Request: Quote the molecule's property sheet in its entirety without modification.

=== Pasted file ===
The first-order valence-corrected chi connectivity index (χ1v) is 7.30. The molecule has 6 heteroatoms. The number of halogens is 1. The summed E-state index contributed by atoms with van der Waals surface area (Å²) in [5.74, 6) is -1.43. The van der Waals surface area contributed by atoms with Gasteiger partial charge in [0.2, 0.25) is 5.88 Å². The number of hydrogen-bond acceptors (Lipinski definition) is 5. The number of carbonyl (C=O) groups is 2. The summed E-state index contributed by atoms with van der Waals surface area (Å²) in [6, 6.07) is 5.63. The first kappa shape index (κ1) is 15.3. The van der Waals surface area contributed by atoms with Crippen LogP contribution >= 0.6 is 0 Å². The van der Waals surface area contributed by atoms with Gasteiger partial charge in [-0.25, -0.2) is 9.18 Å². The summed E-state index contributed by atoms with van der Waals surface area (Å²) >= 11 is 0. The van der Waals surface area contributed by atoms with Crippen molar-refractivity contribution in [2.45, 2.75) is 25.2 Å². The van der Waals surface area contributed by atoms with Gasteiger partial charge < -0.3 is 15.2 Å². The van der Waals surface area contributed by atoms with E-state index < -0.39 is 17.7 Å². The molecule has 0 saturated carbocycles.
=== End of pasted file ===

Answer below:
The first-order valence-corrected chi connectivity index (χ1v) is 7.30. The molecule has 6 heteroatoms. The number of halogens is 1. The summed E-state index contributed by atoms with van der Waals surface area (Å²) in [5.74, 6) is -1.43. The van der Waals surface area contributed by atoms with Gasteiger partial charge in [0.2, 0.25) is 5.88 Å². The number of hydrogen-bond acceptors (Lipinski definition) is 5. The number of carbonyl (C=O) groups is 2. The summed E-state index contributed by atoms with van der Waals surface area (Å²) in [6, 6.07) is 5.63. The first kappa shape index (κ1) is 15.3. The van der Waals surface area contributed by atoms with Crippen LogP contribution >= 0.6 is 0 Å². The van der Waals surface area contributed by atoms with Gasteiger partial charge in [-0.25, -0.2) is 9.18 Å². The summed E-state index contributed by atoms with van der Waals surface area (Å²) >= 11 is 0. The van der Waals surface area contributed by atoms with Crippen molar-refractivity contribution in [2.45, 2.75) is 25.2 Å². The van der Waals surface area contributed by atoms with Gasteiger partial charge < -0.3 is 15.2 Å². The van der Waals surface area contributed by atoms with E-state index < -0.39 is 17.7 Å². The molecule has 0 saturated carbocycles.